That gleam, he decided a long time ago, was rooted in her eternal optimism for all things good. Brenda sought to surround herself with all the things she found good. So, when that gleam shinned from her eyes, lifting her lips back to a smile, he was reminded that he was also good. Yet, with the twist of a loose curl, or a passing cloud, or her search for the correct word, the gleam would dim back to sick Brenda rubbing her nose with her back of her sleeve. He watched her finish the glass of water he had poured for her.
“So, how was your day?” she asked.
He fished three hamburger buns from the package and placed them on two paper plates. From a smaller cabinet, he opened one bottle of pills and made his way from right to left, adding different colored tablets to the plate with a single bun. With pure chagrin, he placed a single pink pill on the plate that would be his. He was older, too, though he did not feel it. Then again, he shared his father’s shape; always tall, always a full beard, and always fighting a gut with a fear of gout. His pill was for hypertension. The only ailment he agreed to treat after his last physical.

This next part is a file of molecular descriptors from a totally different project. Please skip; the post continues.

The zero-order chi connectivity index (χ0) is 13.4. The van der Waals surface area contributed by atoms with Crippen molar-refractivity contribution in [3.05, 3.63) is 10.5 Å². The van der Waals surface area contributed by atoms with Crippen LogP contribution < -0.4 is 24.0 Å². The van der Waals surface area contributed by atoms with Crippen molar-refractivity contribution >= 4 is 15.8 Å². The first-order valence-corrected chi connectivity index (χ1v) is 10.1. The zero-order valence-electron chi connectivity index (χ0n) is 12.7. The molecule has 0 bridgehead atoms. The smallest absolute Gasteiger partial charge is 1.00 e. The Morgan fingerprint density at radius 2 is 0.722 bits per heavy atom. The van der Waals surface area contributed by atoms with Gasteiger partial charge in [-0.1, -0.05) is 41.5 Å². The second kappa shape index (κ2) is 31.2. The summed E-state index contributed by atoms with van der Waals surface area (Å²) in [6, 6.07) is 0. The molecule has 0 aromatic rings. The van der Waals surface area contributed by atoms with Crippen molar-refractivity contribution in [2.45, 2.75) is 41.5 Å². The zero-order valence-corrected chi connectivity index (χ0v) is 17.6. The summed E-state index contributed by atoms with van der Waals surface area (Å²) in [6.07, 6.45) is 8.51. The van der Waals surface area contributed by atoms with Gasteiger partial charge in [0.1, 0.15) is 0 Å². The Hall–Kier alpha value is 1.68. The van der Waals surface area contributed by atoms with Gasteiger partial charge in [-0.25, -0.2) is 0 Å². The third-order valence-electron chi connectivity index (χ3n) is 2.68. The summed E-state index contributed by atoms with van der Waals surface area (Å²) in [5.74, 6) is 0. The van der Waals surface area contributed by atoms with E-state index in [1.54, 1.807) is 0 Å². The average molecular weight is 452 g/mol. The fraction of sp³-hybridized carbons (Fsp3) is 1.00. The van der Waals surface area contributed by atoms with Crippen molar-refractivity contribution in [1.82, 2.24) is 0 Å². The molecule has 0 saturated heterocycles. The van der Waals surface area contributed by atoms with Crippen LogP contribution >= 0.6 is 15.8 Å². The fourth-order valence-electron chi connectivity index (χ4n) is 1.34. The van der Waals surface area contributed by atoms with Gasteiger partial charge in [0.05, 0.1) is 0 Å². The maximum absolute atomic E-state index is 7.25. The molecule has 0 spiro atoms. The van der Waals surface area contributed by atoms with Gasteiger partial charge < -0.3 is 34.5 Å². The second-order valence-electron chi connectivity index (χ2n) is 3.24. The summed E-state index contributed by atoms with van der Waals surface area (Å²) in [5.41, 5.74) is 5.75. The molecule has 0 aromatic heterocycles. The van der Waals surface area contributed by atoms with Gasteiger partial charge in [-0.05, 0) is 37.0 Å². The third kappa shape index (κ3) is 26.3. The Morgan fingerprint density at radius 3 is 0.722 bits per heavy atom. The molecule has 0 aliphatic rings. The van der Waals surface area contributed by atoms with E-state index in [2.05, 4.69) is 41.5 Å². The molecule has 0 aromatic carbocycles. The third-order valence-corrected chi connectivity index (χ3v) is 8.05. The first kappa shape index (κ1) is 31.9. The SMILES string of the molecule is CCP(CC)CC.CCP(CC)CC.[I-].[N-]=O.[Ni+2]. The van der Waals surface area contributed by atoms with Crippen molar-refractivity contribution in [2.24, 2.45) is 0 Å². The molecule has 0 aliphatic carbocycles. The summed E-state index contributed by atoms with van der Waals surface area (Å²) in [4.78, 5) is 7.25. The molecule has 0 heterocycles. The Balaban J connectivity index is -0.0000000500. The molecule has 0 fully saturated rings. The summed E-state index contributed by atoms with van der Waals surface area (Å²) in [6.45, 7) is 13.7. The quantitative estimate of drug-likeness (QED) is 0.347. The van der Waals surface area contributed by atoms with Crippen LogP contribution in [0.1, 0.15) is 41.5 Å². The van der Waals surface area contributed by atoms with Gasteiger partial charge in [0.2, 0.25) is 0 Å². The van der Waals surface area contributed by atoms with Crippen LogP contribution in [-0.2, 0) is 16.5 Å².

“Brenda? Could you get the mustard and ketchup, and wipe the table with a couple of those napkins?”
It was not a question. It was an order. She never lost the ability to follow directions.
“And don’t eat the cake in the fridge. It’s for New Year’s Day tomorrow.” He repeated as he plated the burgers and fries. Turning off the stove and oven, he grabbed himself a can of diet soda before sitting down. Brenda sat as well and began dressing her burger, salting her fries. She still wore her hair in a knot on the top of her head. She turned gray way before most women her age. The only time she was early with something, she used to say. He married her already knowing what she would look like old. Beautiful, sweet Brenda who remembered to bring the mayonnaise to the table because he liked mayo on his fries.
“Happy New Year’s,” he popped open his soda and shared a small amount in her glass.
“Happy New Year,” she repeated and sipped. “Did you decide to go to the New Year’s Eve party, after all?”
“Yeah. Remember? I told you this morning.”
“Yes. I saw Connie’s invitation on the fridge. Why does she send invitations anyway? She has a party every year. It’s not like we don’t know. It’s just the neighbors. What’s the theme this year?”